1. India isn’t “mired in its past”? Mr. Modi talks about “1000 years of colonization” and politicians still discuss whether the Taj Mahal “represents Indian culture”. They seem to have an obsession with the period of Muslim rule…

            But yes, we need to move forward.

          2. Putting on my “Pakistani Hat” does it matter what India says or does; why not just focus on growth like China?

        1. Kabir, Yes, it’s a one sided anti-jinnah polemic, but with a purpose. Jinnah’s vision is a useful club against Islamist tendencies, which is fine. — a lot of what is right about Pakistan comes from Jinnah’s precedents and vision. But also a lot of what is wrong.

          (And please ditch the whataboutism –Nehru was a deracinated adulterer; Patel a communalist bigot who supported mutual hostage-taking; Congress was a conduit for the Hindu Raj. But those are separate discussions.)

          1. Ikram,

            I am glad that you have yourself admitted that your post was unfair to the Quaid-e-Azam. One should resist painting the founder of a nation of 200 million people in a such a harsh and offensive light. Jinnah gained for Pakistanis a separate country where we can live free of Hindu domination, and for that he will always be revered. His achievements far outweigh his personal faults.

            I am honestly not that interested in the personal lives of our leaders. Nehru may or may not have committed adultery, but that has nothing to do with his politics. The far more interesting question is whether if Congress had responded differently to some of the legitimate demands of British India’s Muslims, would Pakistan have been necessary?

      2. Where is the proof about the “hostages in Pakistan”?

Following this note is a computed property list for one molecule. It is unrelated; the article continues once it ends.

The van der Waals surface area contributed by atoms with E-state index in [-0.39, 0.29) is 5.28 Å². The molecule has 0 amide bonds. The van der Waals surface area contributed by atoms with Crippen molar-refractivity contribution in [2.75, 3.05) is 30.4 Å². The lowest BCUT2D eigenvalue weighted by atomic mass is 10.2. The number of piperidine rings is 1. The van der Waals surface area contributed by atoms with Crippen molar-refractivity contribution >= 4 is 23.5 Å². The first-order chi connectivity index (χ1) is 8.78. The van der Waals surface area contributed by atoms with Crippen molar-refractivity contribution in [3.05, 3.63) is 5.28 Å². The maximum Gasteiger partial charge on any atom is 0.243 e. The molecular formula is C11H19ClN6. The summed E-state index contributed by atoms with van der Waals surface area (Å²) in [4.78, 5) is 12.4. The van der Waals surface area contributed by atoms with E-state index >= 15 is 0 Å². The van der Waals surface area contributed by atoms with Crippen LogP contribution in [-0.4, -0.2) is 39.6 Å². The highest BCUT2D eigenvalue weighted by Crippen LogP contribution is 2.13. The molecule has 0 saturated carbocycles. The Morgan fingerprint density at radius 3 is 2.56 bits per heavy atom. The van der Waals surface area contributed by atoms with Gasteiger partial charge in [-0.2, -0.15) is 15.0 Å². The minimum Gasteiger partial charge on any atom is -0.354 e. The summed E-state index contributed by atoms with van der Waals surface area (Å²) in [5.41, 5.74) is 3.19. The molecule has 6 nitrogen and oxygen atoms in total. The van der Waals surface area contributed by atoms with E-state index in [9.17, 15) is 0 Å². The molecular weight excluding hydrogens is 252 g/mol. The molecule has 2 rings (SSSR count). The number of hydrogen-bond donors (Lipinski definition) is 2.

Quaid-e-Azam made too many Faustian pacts.

      3. pardey meiN rehney do,
        pardaa na uThao…
        pardaa jo uTh gya
        to bhed khul jayega…
        Allah! meri tauba,
        Maula! meri tauba

      4. He didn’t care about the murder and ethnic cleansing of non-muslims. Direct action day was basically a call for bengali Muslims to kill their Hindu neighbours.

        Not really ethnic cleansing, since the ethnicity on either side of the religious line is similar/same.

        I found his decision about his daughter’s marriage [given his own] amusingly contradictory too. However I think that’s just a more patriarchal Westerly South Asian thing anyway. Do as I say; not as I do. I don’t think it was really a hyper-religious bigotry that motivated it. To be honest, a lot of the South Asians from that side of the map that I’ve met have ideas that are similar.

        I’d say Jinnah was just a rather over-rated and failed leader, rather than the devil incarnate. I think so many “credit” him where he did not do half as much to get things off the ground. They are giving him way too much acclaim for things he was a part of; but not master [as is made out]. Oddly enough, I think Jinnah is over-rated in the same way Nehru is under-rated for his influence over proceedings.

  2. A man who cannot extend unconditional love to his children, who casts them out for following their hearts, is a cold and callous human being, and not a leader worth following.


  3. This is the weakest item in my bill against Jinnah, mostly because he was so cagey about “Pakistan” before August 1947.

    Khaliquzzaman said it in front of Jinnah in his speech seconding the Lahore Resolution and very often afterwards (see page 182 of Jalal’s Sole spokesman and this Frontline article by Noorani, which both cite the primary sources)


    (Jalal has edged away from the term hostage in recent years see this interview from April — https://herald.dawn.com/news/1153717 )